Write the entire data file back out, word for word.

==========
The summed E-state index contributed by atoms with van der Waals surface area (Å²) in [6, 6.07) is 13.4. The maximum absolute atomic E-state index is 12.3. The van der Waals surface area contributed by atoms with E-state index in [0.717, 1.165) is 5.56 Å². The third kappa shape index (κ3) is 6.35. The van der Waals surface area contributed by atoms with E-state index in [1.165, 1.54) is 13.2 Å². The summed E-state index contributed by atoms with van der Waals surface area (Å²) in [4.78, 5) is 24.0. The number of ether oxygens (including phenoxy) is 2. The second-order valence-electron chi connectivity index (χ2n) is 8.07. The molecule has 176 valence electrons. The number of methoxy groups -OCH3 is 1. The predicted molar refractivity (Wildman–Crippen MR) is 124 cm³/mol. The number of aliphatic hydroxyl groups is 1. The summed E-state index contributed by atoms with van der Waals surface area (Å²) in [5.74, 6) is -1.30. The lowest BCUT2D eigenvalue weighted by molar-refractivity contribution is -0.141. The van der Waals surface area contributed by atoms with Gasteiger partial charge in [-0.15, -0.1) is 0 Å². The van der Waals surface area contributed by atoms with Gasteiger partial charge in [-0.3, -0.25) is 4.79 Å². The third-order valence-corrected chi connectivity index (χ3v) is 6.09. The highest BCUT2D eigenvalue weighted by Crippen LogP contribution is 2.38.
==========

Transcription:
The summed E-state index contributed by atoms with van der Waals surface area (Å²) in [6, 6.07) is 13.4. The maximum absolute atomic E-state index is 12.3. The van der Waals surface area contributed by atoms with E-state index in [0.717, 1.165) is 5.56 Å². The third kappa shape index (κ3) is 6.35. The van der Waals surface area contributed by atoms with E-state index in [1.165, 1.54) is 13.2 Å². The summed E-state index contributed by atoms with van der Waals surface area (Å²) in [4.78, 5) is 24.0. The number of ether oxygens (including phenoxy) is 2. The second-order valence-electron chi connectivity index (χ2n) is 8.07. The molecule has 176 valence electrons. The number of methoxy groups -OCH3 is 1. The predicted molar refractivity (Wildman–Crippen MR) is 124 cm³/mol. The number of aliphatic hydroxyl groups is 1. The summed E-state index contributed by atoms with van der Waals surface area (Å²) in [5.74, 6) is -1.30. The lowest BCUT2D eigenvalue weighted by molar-refractivity contribution is -0.141. The van der Waals surface area contributed by atoms with Gasteiger partial charge in [-0.15, -0.1) is 0 Å². The van der Waals surface area contributed by atoms with Gasteiger partial charge in [-0.3, -0.25) is 4.79 Å². The third-order valence-corrected chi connectivity index (χ3v) is 6.09. The highest BCUT2D eigenvalue weighted by Crippen LogP contribution is 2.38.